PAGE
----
Civil Aviation Min meets PM Narendra Modi, briefs him about sector's problem

Written by PTI | New Delhi | Updated: Jun 22 2014, 02:06am hrs
Narendra ModiIt is believed that Air India's turnaround and financial restructuring plans and equity infusion in it was also in focus. PTI
Civil Aviation Minister Ashok Gajapathi Raju today briefed Prime Minister Narendra Modi on crucial issues facing the aviation sector like building of airports at non-metro cities, slashing of taxes on jet fuel and turning around the ailing Air India.

A detailed presentation is understood to have been made on the issues which also included downgrade of India's safety ranking by US regulator Federal Aviation Administration (FAA) and review of the rule requiring an airline to have flown domestic for five years and having a 20-aircraft fleet, before it could be allowed to fly abroad.

The previous government was actively considering scrapping this rule on the grounds that an airline would have to first establish itself domestically before it could be allowed to fly abroad.

This issue would be crucial to start-up carriers like AirAsia India and Tata-SIA Airlines who would want to launch international flights as soon as they can.

Among other major issues raised were steps to encourage states to slash high sales tax rates on jet fuel, quick passage of the Civil Aviation Authority Bill giving the much- needed autonomy to the new aviation regulator and making India a hub of aircraft engineering facilities by helping Maintenance, Repair and Overhaul (MRO) units.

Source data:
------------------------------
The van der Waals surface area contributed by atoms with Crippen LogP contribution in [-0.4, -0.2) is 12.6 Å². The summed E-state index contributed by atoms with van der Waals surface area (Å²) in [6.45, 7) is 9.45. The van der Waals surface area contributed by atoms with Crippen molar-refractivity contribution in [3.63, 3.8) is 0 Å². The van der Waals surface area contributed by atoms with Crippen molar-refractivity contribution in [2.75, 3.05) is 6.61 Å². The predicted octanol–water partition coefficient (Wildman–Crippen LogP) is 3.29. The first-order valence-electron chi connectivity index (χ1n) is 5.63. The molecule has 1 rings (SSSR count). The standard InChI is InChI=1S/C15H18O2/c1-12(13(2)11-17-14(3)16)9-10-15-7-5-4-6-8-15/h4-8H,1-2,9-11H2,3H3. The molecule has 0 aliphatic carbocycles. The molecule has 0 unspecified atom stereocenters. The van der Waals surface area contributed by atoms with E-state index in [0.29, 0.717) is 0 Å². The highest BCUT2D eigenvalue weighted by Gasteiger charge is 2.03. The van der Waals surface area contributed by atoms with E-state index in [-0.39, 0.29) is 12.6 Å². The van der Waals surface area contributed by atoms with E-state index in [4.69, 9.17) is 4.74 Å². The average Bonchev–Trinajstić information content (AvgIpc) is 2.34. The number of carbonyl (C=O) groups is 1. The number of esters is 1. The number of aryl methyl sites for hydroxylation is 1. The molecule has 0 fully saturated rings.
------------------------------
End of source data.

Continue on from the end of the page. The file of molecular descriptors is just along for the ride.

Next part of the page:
It is believed that Air India's turnaround and financial restructuring plans and equity infusion in it was also in focus.

The national carrier is seeking infusion of Rs 8,000 crore this financial year - Rs 5,500 crore for 2014-15 and Rs 2,500 crore as the shortfall in committed equity infusion in 2013-14.

If this is granted, the airline would have already received a total of Rs 22,000 crore of the Rs 30,000 crore revival plan chalked out by UPA-II government.

On improving air connectivity in non-metro cities, Modi government has already made it clear that it would focus on construction of low-cost airports in such places to deepen the penetration of air connectivity.

Another major issue would be the stalled process of modernising six airports, including those at Chennai and Kolkata, which were initiated and then halted by the previous government.

Development of 50 no-frill airports by the Airports Authority of India in several states and greenfield airports are slated for development in Navi Mumbai, Juhu, Goa, Kannur, Pune, Sriperumbudur, Bellary and Raigarh are also part of the unfinished tasks of the erstwhile UPA-II government.

The new government would also have to take urgent steps towards restoration of the top Category-I status of the country's safety mechanism, which was downgraded to Category- II by the US aviation regulator in January.

The downgrade of India's aviation safety mechanism to Category-II by the FAA, its implications and preparations being made to restore it to the top Category-I, also found considerable space in the presentation.

In January, the US aviation regulator had lowered India's ranking placing it among countries which do not meet the safety norms stipulated by the UN body - International Civil Aviation Authority.